What is it?
A muscle cramp is a sudden and involuntary contraction of one or more of your muscles. Muscle cramps can result in intense pain and leave you temporarily unable to use the affected muscles.
Common causes of muscle cramps include overuse and dehydration during physical activity in warm weather. Some medications and certain medical conditions also may cause muscle cramps.
You can usually treat muscle cramps at home with self-care measures.
Signs and symptoms of a muscle cramp include:
- Sudden and sharp muscle pain (spasm, contraction), often in your legs
- A hard lump of muscle tissue that you can feel or is visible beneath your skin
Overuse of a muscle, dehydration, muscle strain or simply holding a position for a prolonged period of time may result in a muscle cramp. Athletes who become fatigued and dehydrated while participating in warm-weather sports frequently develop muscle cramps. In many cases, however, the exact cause of a muscle cramp isn't identified.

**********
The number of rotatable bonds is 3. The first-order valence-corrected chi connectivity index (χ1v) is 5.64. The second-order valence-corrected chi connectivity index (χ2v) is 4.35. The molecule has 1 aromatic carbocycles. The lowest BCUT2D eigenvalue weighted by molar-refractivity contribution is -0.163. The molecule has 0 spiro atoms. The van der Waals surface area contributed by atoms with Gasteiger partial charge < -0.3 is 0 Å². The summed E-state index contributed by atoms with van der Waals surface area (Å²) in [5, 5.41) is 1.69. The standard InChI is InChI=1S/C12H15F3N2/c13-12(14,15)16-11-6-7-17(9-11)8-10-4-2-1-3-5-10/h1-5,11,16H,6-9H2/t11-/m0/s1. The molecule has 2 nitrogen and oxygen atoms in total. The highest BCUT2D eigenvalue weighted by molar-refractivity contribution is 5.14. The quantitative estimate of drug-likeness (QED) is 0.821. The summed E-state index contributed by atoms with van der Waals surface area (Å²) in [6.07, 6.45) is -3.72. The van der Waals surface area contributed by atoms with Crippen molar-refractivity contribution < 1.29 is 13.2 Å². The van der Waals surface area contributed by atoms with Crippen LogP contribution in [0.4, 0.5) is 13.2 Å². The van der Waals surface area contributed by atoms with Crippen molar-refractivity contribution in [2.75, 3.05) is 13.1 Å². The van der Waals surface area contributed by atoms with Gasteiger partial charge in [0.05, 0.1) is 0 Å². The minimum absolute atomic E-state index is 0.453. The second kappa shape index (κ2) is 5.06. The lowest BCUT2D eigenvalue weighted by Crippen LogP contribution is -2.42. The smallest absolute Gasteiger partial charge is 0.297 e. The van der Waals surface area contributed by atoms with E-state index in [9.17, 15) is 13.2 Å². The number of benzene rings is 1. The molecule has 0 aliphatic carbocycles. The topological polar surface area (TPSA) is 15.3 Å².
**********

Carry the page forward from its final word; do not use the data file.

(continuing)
Writer's cramp affects the thumb and first two fingers of your writing hand and results from using the same muscles for long periods. At home, you can develop muscle cramps in your hand or arm after spending long hours gripping a paintbrush or using a garden tool. A common type of muscle cramp — nocturnal cramps — occurs in your calf muscles or toes during sleep.
Muscle cramps in your legs can also result from:
- Inadequate blood supply. Narrowing of the arteries that deliver blood to your legs (arteriosclerosis of the extremities) can produce cramp-like pain in your legs and feet while you're exercising. These cramps go away soon after you stop exercising and stand still.
- Nerve compression. Compression of nerves in your spine (lumbar stenosis) also can produce cramp-like pain in your legs. The pain usually worsens the longer you walk. Walking in a slightly flexed position — such as you would employ when pushing a shopping cart ahead of you — may improve your symptoms.
- Mineral depletion. Too little potassium, calcium or magnesium in your diet can contribute to leg cramps. Some diuretic medications prescribed for high blood pressure cause loss of potassium.
Muscle cramps are also part of certain conditions such as nerve, kidney, thyroid or hormone disorders, diabetes, hypoglycemia and anemia.